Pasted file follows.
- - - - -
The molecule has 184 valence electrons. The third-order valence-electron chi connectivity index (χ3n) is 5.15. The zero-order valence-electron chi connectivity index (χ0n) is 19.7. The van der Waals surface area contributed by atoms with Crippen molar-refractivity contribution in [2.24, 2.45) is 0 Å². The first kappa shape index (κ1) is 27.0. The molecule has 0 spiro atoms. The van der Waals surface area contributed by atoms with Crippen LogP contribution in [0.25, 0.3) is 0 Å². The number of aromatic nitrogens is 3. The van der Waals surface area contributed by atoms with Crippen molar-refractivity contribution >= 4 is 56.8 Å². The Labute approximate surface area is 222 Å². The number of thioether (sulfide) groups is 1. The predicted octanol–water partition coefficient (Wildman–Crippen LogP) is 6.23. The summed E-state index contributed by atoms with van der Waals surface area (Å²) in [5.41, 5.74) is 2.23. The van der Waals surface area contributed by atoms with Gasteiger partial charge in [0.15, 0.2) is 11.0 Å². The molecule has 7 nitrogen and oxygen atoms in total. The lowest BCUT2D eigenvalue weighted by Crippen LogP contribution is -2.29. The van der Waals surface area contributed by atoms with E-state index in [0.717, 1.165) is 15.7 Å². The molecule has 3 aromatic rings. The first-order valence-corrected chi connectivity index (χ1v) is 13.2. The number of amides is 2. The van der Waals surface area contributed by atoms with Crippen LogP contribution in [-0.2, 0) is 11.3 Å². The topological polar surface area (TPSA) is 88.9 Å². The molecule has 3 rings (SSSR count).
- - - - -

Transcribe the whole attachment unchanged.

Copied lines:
The molecule has 184 valence electrons. The third-order valence-electron chi connectivity index (χ3n) is 5.15. The zero-order valence-electron chi connectivity index (χ0n) is 19.7. The van der Waals surface area contributed by atoms with Crippen molar-refractivity contribution in [2.24, 2.45) is 0 Å². The first kappa shape index (κ1) is 27.0. The molecule has 0 spiro atoms. The van der Waals surface area contributed by atoms with Crippen LogP contribution in [0.25, 0.3) is 0 Å². The number of aromatic nitrogens is 3. The van der Waals surface area contributed by atoms with Crippen molar-refractivity contribution >= 4 is 56.8 Å². The Labute approximate surface area is 222 Å². The number of thioether (sulfide) groups is 1. The predicted octanol–water partition coefficient (Wildman–Crippen LogP) is 6.23. The summed E-state index contributed by atoms with van der Waals surface area (Å²) in [5.41, 5.74) is 2.23. The van der Waals surface area contributed by atoms with Gasteiger partial charge in [0.15, 0.2) is 11.0 Å². The molecule has 7 nitrogen and oxygen atoms in total. The lowest BCUT2D eigenvalue weighted by Crippen LogP contribution is -2.29. The van der Waals surface area contributed by atoms with E-state index in [0.717, 1.165) is 15.7 Å². The molecule has 3 aromatic rings. The first-order valence-corrected chi connectivity index (χ1v) is 13.2. The number of amides is 2. The van der Waals surface area contributed by atoms with Crippen LogP contribution in [-0.2, 0) is 11.3 Å². The topological polar surface area (TPSA) is 88.9 Å². The molecule has 3 rings (SSSR count).